He was poor and wan and weak. He wore a tom garment with many patches on it. He was barefoot and hungry. Along with his having an obscure lineage, he possessed neither status nor wealth nor family. Without a roof to shelter him, he would sleep in the mosque and drink from public fountains. His pillow was his own arm and his mattress was the uneven, rough ground beneath him. But he always remembered his Lord and he was constantly reciting the verses of Allah’s Book. He would not be absent from the first row in prayer or from the front lines of battle. One day he met the Messenger of Allah (bpuh), who upon seeing him, called him by his name, "O’ Julaybeeb, will you not marry?" "And who would give me their daughter?" was his meek reply. He (may Allah be pleased with him) passed by two others who asked the same question, to which he gave a similar reply. The Messenger of Allah (bpuh) said to him, "O’ Jualaybeeb, go to so and so, the Ansari, and say to him, ‘The Messenger of Allah sends his greetings of peace to you and he requests you to many me your daughter. "’ This particular Ansari was from a noble and esteemed household. When Julaybeeb carried out the Prophet’s order, the Ansari replied, "And peace be upon the Messenger of Allah. O’ Julaybeeb, how can I marry you my daughter when you have neither wealth nor status?" His wife heard of the news, and she exclaimed in astonishment, "Julaybeeb! He who has neither wealth nor status!” But their believing daughter heard the words of Julaybeeb, words that to her, contained the message of the Messenger of Allah. She said to her parents, “Do you turn down the request of the Messenger of Allah? By Allah, no!" Forthwith, the blessed wedding took place. When their first night came, a caller was in the streets announcing a forthcoming battle. Julaybeeb responded without delay and set out for the battleground. With his own hands, he managed to kill seven disbelievers, and then he himself became martyred. He embraced death pleased with Allah and His Messenger, and pleased with the morals for which he sacrificed his own life.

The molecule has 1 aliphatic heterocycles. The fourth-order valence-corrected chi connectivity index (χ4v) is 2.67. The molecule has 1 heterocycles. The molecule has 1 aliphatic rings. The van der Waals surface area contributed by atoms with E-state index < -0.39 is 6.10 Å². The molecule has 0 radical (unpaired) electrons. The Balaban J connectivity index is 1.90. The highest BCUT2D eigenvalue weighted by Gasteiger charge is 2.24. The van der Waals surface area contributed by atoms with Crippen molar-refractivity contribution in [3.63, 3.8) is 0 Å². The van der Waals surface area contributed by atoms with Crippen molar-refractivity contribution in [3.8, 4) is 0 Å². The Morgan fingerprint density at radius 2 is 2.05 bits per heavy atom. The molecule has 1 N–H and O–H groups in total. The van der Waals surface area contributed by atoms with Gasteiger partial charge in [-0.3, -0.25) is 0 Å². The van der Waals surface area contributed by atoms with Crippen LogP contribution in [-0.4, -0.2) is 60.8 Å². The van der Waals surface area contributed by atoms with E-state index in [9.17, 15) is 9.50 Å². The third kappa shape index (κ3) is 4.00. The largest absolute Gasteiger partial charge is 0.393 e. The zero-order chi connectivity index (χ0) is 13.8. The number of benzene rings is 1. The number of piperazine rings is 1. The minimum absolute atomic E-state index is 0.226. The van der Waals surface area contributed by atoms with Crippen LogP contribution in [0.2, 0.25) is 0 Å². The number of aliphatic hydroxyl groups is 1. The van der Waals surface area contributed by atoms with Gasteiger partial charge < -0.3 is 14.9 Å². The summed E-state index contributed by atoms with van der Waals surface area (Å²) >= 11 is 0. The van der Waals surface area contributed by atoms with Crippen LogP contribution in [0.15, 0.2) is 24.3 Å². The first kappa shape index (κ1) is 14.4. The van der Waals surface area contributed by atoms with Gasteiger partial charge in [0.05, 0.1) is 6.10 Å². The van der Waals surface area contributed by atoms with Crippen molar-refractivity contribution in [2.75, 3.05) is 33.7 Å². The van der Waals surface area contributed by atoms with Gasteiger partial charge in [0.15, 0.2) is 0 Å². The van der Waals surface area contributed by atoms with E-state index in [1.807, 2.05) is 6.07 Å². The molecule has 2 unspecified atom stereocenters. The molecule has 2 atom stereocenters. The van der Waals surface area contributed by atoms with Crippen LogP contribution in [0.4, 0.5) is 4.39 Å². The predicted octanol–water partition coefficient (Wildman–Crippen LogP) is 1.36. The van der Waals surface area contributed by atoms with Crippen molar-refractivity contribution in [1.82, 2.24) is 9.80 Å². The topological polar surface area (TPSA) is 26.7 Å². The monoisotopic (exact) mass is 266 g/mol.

After the battle, the Messenger of Allah was asking about those who were martyred. The people began to inform him of those who died, but they forgot to mention Julaybeeb because of his obscurity. Nevertheless, the Messenger of Allah (bpuh) remembered him, and he said, “But I have lost Julaybeeb." He (bpuh) then found .Iulaybeeb’s corpse, the face of which was covered in dust. He shook off the dust from his face and said, "You killed seven and then you were killed! You are from me and I am from you..." And the Messenger of Allah (bpuh) repeated the second part of that statement three times. This medal of distinction from the Messenger of Allah (bpuh) is by itself an ample reward and prize.
The value of Julaybeeb was his faith and his love for the Messenger of Allah, along with the principles for which he died. His humble circumstances and obscure family name did not prevent him from the great honor that was bestowed upon him. With his meager resources he achieved martyrdom, contentment, and happiness for this world and the Hereafter.
(They rejoice in what Allah has bestowed upon them of His Bounty, rejoicing for the sake of those who have not yet joined them, but are left behind [not yet martyred] that on them no fear shall come, nor shall they grieve) (Qur’an 3: 170)
So remember, it is your principles and your character that determine your value. Poverty has never stood immovable in the way of distinction and the achievement of higher aims.